This same method is used for so called P2SH-wrapped SegWit transactions (or P2SH-P2WPKH). Consider our earlier SegWit transaction output script:
00 4e9856671c3abb2f03b7d80b9238e8f5ecd9f050
Or 00144e9856671c3abb2f03b7d80b9238e8f5ecd9f050 in low-level hex. The P2SH script for this would be:
OP_HASH160 a059c8385124aa273dd3feaf52f4d94d42f01796 OP_EQUAL
Which would give us address MNX1uHyAQMXsGiGt5wACiyMUgjHn1qk1Kw. This is what is now widely known and used as SegWit. But this is P2SH-wrapper SegWit, not native or "real" SegWit. Native would be using the data-only SegWit script directly.
The reason for using the P2SH variant is mostly about compatibility. While SegWit nodes understand these newer transactions, they were never officially assigned a way to convert them to addresses. Hence, they will show up in blockchain explorers as Unparsed address [0] or something similar. Then there is also the whole thing about old nodes and relaying non-standard transactions, but I will skip that bit for now.
Bitcoin is using/going to use new BECH32 addresses for native SegWit transactions, which looks completely different from the old Base-58 encoded addresses. However, right now, especially on Garlicoin, you cannot really use them and have to use the P2SH variant. But why not use these new cool transaction types without having to deal with all that useless and complex P2SH wrapping, right? Right? …
Well, I went ahead and gave them their (unofficial) address space.
So last thursday I made some changes to Garlicoin Core, to make dealing with these native SegWit transaction a lot easier. In short, the changes consist of:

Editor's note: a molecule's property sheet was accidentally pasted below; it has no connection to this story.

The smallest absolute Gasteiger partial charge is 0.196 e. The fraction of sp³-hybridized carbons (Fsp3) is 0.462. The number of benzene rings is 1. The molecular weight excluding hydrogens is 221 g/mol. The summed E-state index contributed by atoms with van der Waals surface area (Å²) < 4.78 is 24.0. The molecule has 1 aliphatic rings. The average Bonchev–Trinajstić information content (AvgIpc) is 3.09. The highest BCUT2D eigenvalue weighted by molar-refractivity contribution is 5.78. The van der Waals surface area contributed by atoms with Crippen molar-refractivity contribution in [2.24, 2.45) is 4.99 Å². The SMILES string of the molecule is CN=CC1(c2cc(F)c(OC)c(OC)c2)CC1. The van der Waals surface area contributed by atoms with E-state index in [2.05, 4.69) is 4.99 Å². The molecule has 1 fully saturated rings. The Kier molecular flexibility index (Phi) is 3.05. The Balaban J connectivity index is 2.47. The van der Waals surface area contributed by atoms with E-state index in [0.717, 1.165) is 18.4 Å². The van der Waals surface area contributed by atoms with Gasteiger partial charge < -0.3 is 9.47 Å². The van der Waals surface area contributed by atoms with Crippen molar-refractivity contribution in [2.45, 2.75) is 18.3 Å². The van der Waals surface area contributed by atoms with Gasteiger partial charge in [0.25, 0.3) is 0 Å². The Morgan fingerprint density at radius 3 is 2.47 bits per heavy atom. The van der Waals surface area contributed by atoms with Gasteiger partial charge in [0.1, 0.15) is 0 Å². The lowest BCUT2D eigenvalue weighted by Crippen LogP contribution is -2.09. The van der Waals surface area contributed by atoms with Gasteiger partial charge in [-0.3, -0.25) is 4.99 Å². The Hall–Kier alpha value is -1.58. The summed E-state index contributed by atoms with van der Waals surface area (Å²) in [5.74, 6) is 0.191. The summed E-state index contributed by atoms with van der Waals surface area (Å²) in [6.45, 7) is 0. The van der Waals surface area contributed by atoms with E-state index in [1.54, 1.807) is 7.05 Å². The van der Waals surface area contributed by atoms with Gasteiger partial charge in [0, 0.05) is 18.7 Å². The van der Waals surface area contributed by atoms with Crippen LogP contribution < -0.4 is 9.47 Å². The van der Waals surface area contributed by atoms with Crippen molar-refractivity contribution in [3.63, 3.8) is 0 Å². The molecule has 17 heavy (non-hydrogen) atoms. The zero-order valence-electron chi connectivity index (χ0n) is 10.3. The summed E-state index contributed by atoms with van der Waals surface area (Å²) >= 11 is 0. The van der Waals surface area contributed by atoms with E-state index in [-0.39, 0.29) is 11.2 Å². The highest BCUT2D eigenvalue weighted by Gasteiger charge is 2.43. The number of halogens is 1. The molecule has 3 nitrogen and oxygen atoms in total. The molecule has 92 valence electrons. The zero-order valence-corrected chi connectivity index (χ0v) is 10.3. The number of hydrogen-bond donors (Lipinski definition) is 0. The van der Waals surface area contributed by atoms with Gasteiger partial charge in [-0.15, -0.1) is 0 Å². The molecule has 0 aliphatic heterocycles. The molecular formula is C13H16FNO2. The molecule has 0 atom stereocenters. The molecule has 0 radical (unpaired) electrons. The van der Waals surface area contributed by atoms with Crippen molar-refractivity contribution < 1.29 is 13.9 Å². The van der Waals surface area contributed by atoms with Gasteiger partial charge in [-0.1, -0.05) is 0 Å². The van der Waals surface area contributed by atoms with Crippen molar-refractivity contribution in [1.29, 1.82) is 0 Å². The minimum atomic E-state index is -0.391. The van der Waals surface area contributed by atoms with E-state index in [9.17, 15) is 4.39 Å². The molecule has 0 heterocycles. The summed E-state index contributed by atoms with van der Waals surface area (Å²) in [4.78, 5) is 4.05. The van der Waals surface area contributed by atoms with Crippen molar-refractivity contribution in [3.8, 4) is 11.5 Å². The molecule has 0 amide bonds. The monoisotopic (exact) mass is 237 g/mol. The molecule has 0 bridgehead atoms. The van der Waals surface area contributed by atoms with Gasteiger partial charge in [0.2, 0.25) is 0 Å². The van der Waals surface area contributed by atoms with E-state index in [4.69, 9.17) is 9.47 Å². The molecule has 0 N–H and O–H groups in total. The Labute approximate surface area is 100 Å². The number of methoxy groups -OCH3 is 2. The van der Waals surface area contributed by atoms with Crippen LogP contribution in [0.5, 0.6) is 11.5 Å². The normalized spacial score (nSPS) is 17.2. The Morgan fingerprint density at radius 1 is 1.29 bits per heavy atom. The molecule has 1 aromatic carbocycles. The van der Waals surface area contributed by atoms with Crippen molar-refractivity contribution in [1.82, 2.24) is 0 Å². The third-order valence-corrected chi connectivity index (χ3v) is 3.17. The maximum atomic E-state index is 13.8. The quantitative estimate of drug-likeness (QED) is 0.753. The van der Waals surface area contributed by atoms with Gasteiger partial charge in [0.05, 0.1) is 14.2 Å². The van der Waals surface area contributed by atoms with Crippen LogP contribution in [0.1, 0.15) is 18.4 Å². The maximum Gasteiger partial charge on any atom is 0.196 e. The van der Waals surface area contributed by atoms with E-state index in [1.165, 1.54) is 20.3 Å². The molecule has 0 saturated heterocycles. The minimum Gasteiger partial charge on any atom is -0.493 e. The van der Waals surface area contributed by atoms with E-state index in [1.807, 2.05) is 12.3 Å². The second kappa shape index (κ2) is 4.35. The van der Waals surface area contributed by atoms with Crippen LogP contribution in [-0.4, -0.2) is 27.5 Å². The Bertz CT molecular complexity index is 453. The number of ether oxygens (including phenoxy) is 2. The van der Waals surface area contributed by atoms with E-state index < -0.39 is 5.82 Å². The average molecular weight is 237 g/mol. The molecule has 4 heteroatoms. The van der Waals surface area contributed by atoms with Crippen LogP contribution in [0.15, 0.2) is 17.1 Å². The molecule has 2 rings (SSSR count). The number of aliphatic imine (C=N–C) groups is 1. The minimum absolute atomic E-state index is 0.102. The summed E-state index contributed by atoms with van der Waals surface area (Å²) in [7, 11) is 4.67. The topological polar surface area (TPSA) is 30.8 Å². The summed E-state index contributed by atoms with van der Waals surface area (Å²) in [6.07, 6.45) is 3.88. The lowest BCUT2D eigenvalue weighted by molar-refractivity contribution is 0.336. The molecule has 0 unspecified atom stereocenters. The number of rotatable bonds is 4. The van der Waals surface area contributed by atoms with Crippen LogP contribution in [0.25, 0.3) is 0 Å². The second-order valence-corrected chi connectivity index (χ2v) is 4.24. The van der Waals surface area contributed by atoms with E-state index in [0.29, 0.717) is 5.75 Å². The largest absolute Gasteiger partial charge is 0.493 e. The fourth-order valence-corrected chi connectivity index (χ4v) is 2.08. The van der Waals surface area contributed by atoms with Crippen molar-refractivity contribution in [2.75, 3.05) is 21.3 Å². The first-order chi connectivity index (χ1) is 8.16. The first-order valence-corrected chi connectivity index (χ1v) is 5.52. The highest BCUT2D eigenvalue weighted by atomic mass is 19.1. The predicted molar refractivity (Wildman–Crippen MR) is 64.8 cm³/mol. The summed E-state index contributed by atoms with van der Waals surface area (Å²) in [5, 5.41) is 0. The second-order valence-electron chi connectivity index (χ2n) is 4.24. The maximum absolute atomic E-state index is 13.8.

• Assigning address version byte 73 to them, in other words addresses starting with a ‘W’ (for ‘witness’).
  • Allowing the use of ‘W’ addresses when sending coins.
  • Make the wallet automatically recognize the SegWit transaction type for any newly generated address.
  • Add the getwitnessaddress command, which decodes a version 38 ‘G’ address and re-encodes the same data as a version 73 ‘W’ address (unfortunately it is not as simple as just changing the first letter). Note that this can be any address, not just your own. (That said, you should not send SegWit transactions to people not expecting them, always use the address given to you.)
  • Added the usewitnesschangeaddress configuration setting, to automatically use the cheaper SegWit transaction outputs for transaction change outputs.
  • (Since using the 'W' address only changes the way coins are sent to you and the private key used for both transaction types is the same:) When receiving coins they show all up under the original ‘G’ address, whether a SegWit or legacy/normal transaction type was used. The idea behind this is that both are actually the same "physical" (?) address, just to the way to coins to it differs. Address book entries are also merged and default to the ‘G’ address type.
Anyway, I don’t expect people to actually use this or it getting merged into mainline or anything. I actually mostly made this for myself, but thought I should share anyway. I guess it was also a nice opportunity to talk a bit about transactions and SegWit. :-)
Btw, I also changed my pool to allow mining to ‘W’ addresses, to make coin consolidation cheaper (due to the SegWit fee subsidy). Right now this is only for instant payout though (as I would have to update the wallet node the pool is using for daily payout, which I haven’t done yet).
Also note that you can actually mine to a ‘W’ address (and therefore use cheaper transactions) even if you are running the official, non-patched version of Garlicoin Core, however:
  • You need to manually convert your ‘G’ address to a ‘W’ address.
  • You need to run the addwitnessaddress command (Help -> Debug Window -> Console) to make the wallet recognize SegWit transactions (you can ignore the ‘M’ address it produces).
  • The wallet might get a bit confused as it does not really understand how it got the coins. This is mostly notable in the ‘Coin Control’ window if you have it enabled. Apart from that everything should still work though.
submitted by nuc1e4r5n4k3 to garlicoin [link] [comments]

Bitcoin 2010 vulnerability

Hello I am entering in this world and always curios and curious to analize vulnerabilities. Here there is the 2010 bitcoin vulnerability which I didn't full understand, can someone help me to understand?
https://bitcointalk.org/index.php?topic=822.0
The "value out" in this block #74638 is quite strange: